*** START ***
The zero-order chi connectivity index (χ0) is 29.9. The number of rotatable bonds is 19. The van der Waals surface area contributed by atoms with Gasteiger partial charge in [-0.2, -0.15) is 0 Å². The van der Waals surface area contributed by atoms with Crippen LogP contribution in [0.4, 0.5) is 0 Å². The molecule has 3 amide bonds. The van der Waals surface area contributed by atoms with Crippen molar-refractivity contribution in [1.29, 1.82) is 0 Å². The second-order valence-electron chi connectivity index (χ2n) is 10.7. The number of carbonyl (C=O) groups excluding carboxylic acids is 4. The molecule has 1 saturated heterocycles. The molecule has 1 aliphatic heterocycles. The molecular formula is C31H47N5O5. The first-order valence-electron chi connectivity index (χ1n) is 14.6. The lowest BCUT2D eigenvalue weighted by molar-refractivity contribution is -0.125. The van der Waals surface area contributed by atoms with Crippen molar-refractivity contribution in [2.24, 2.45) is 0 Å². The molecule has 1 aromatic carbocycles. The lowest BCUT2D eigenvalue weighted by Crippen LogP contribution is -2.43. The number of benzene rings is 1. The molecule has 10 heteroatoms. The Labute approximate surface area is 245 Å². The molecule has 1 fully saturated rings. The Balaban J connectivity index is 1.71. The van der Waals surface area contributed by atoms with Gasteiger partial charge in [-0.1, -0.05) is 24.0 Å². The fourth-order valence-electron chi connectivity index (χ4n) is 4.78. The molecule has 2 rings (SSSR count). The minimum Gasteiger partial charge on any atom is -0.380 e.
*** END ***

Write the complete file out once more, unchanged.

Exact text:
The zero-order chi connectivity index (χ0) is 29.9. The number of rotatable bonds is 19. The van der Waals surface area contributed by atoms with Gasteiger partial charge in [-0.2, -0.15) is 0 Å². The van der Waals surface area contributed by atoms with Crippen LogP contribution in [0.4, 0.5) is 0 Å². The molecule has 3 amide bonds. The van der Waals surface area contributed by atoms with Crippen molar-refractivity contribution in [1.29, 1.82) is 0 Å². The second-order valence-electron chi connectivity index (χ2n) is 10.7. The number of carbonyl (C=O) groups excluding carboxylic acids is 4. The molecule has 1 saturated heterocycles. The molecule has 1 aliphatic heterocycles. The molecular formula is C31H47N5O5. The first-order valence-electron chi connectivity index (χ1n) is 14.6. The lowest BCUT2D eigenvalue weighted by molar-refractivity contribution is -0.125. The van der Waals surface area contributed by atoms with Crippen molar-refractivity contribution in [2.24, 2.45) is 0 Å². The molecule has 1 aromatic carbocycles. The lowest BCUT2D eigenvalue weighted by Crippen LogP contribution is -2.43. The number of benzene rings is 1. The molecule has 10 heteroatoms. The Labute approximate surface area is 245 Å². The molecule has 1 fully saturated rings. The Balaban J connectivity index is 1.71. The van der Waals surface area contributed by atoms with Gasteiger partial charge in [-0.1, -0.05) is 24.0 Å². The fourth-order valence-electron chi connectivity index (χ4n) is 4.78. The molecule has 2 rings (SSSR count). The minimum Gasteiger partial charge on any atom is -0.380 e.